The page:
A probate judge contemplating an award of custody of a minor child to the Department of Social Services under G. L. c. 119, Section 23 (C), must follow the mandate of G. L. c. 119, Section 29, ensure the child's right to representation by independent counsel. 
COMPLAINT for divorce filed in the Essex Division of the Probate and Family Court Department on October 28, 1992.
Motions for temporary orders were heard by Mary McCauley Manzi, J.
Eric S. Maxwell for the minors.
Thomas F. Schiavoni, guardian ad litem, was present but did not argue.
David W. Rifkin for Thomas Balboni, was present but did not argue.
WARNER, C. J. In the course of divorce proceedings, a judge of the Probate Court, on January 19, 1993, presumably [Note 1] pursuant to G. L. c. 119, Section 23(C) (1992 ed.), [Note 2] ordered the Department of Social Services (DSS) to take temporary custody of the litigants' two minor children pending the outcome
of the divorce action. The order was extended for an additional year following the entry of judgment nisi on June 30, 1995. [Note 3] See Petition of the Dept. of Social Servs. to Dispense with Consent to Adoption, 22 Mass. App. Ct. 62 , 66 (1986). When DSS involvement became imminent, the judge was required, pursuant to G. L. c. 119, Section 29, [Note 4] to inform the children of their right to counsel, and to appoint counsel on behalf of the children to represent their interests at all hearings regarding DSS custody if they were not able to retain counsel. We hold that when a Probate Court judge contemplates an award of custody of a minor child to DSS under G. L. c. 119, Section 23(C), the judge must follow the mandate of G. L. c. 119, Section 29, and ensure the child's right to representation by independent counsel. We do not intimate that a child whose custody is in dispute in a divorce action has a right to counsel. We vacate the order of the probate judge striking the appearance of counsel for the minor children. We remand for a further hearing to determine custody under G. L. c. 119, Section 23(C). Prior to the commencement of such hearing, the probate judge shall determine whether the children are able to retain their own counsel, and, if not, shall appoint counsel for the children to represent their interests at that hearing and at all future hearings involving DSS custody. G. L. c. 119, Section 29.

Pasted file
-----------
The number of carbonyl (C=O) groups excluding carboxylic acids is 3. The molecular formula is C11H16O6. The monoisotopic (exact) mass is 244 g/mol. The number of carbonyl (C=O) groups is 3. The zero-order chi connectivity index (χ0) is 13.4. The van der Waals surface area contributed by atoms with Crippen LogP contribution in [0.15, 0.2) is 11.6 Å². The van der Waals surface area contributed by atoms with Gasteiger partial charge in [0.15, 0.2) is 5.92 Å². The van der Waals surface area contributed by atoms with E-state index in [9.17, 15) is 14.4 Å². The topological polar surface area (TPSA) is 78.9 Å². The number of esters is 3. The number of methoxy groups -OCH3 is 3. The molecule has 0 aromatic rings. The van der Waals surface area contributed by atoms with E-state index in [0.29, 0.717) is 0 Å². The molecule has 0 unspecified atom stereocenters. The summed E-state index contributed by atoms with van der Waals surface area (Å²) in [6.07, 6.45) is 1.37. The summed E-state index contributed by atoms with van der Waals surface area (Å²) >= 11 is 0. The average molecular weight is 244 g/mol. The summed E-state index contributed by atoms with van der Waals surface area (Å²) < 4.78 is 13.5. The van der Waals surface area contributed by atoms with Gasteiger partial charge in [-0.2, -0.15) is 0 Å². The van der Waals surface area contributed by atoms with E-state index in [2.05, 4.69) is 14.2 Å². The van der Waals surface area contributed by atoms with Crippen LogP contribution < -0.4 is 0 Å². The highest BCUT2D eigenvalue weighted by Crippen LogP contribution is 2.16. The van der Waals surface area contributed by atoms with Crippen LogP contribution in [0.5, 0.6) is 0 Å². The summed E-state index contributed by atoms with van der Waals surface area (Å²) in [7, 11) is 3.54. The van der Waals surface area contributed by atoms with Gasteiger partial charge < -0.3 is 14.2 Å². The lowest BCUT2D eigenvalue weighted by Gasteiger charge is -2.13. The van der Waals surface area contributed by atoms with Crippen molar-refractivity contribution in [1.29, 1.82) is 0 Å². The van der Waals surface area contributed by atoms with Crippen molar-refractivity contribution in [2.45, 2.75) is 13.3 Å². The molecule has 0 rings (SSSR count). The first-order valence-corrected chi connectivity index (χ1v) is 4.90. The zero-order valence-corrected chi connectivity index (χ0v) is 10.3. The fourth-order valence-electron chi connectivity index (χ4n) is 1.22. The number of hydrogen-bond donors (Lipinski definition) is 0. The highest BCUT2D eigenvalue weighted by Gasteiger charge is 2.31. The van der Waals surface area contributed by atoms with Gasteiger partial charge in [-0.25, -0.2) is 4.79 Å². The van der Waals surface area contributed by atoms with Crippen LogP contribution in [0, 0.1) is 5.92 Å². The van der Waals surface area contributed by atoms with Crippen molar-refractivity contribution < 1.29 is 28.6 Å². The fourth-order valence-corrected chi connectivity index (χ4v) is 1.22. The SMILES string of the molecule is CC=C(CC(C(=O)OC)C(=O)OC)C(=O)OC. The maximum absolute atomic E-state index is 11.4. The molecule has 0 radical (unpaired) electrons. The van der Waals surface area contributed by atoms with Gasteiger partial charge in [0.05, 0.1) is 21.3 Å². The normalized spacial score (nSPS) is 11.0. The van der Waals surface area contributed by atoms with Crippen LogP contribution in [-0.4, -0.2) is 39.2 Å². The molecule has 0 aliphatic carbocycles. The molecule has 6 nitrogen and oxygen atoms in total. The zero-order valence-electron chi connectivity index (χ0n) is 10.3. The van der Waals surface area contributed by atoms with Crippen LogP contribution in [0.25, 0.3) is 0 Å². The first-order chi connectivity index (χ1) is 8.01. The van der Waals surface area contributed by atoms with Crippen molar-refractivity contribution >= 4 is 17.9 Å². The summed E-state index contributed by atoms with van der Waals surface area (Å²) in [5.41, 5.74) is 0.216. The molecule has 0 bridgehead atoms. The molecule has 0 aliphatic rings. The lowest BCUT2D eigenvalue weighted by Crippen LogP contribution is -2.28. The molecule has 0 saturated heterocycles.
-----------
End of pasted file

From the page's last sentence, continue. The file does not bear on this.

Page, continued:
[Note 1] While the order did not make specific reference to G. L. c. 119, Section 23(C), it gave "legal and physical care and custody" of the parties' two minor children to the Department of Social Services.
[Note 2] "C. The department may seek and shall accept on order of a probate court the responsibility for any child under eighteen years of age who is without proper guardianship due to death, unavailability, incapacity or unfitness of the parent or guardian, or on the consent of the parent or parents."
[Note 3] A single justice of this court allowed motions to expedite the present appeal.
[Note 4] "Whenever a child is before any court under subsection C of section twenty-three . . . said child shall have and shall be informed of the right to counsel at all hearings, and if said child is not able to retain counsel, the court shall appoint counsel for said child."